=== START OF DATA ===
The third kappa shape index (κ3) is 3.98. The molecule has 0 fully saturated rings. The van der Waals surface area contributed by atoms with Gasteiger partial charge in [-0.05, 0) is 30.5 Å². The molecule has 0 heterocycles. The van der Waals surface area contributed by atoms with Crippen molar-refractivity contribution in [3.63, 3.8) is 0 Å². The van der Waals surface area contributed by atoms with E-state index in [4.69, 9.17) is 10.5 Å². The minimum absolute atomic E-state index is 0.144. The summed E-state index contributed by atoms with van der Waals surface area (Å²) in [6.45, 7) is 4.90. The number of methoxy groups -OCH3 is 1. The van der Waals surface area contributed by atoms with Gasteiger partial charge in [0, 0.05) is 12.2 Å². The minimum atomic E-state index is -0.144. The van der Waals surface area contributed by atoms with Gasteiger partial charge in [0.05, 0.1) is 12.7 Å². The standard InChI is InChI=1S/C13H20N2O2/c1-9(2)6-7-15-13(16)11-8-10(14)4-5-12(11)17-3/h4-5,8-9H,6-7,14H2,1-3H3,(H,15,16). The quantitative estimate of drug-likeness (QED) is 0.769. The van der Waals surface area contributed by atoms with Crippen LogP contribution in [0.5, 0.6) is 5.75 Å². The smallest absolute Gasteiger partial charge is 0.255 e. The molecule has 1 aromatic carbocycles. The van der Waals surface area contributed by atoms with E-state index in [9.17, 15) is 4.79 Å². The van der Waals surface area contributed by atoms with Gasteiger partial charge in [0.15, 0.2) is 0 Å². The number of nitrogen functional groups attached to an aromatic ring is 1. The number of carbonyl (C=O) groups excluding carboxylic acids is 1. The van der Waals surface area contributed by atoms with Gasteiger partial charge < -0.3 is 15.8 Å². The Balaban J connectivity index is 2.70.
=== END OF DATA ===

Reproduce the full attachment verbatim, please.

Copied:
The third kappa shape index (κ3) is 3.98. The molecule has 0 fully saturated rings. The van der Waals surface area contributed by atoms with Gasteiger partial charge in [-0.05, 0) is 30.5 Å². The molecule has 0 heterocycles. The van der Waals surface area contributed by atoms with Crippen molar-refractivity contribution in [3.63, 3.8) is 0 Å². The van der Waals surface area contributed by atoms with E-state index in [4.69, 9.17) is 10.5 Å². The minimum absolute atomic E-state index is 0.144. The summed E-state index contributed by atoms with van der Waals surface area (Å²) in [6.45, 7) is 4.90. The number of methoxy groups -OCH3 is 1. The van der Waals surface area contributed by atoms with Gasteiger partial charge in [0, 0.05) is 12.2 Å². The minimum atomic E-state index is -0.144. The van der Waals surface area contributed by atoms with Gasteiger partial charge in [0.05, 0.1) is 12.7 Å². The standard InChI is InChI=1S/C13H20N2O2/c1-9(2)6-7-15-13(16)11-8-10(14)4-5-12(11)17-3/h4-5,8-9H,6-7,14H2,1-3H3,(H,15,16). The quantitative estimate of drug-likeness (QED) is 0.769. The van der Waals surface area contributed by atoms with Crippen LogP contribution in [0.5, 0.6) is 5.75 Å². The smallest absolute Gasteiger partial charge is 0.255 e. The molecule has 1 aromatic carbocycles. The van der Waals surface area contributed by atoms with E-state index in [9.17, 15) is 4.79 Å². The van der Waals surface area contributed by atoms with Gasteiger partial charge in [0.15, 0.2) is 0 Å². The number of nitrogen functional groups attached to an aromatic ring is 1. The number of carbonyl (C=O) groups excluding carboxylic acids is 1. The van der Waals surface area contributed by atoms with Gasteiger partial charge < -0.3 is 15.8 Å². The Balaban J connectivity index is 2.70.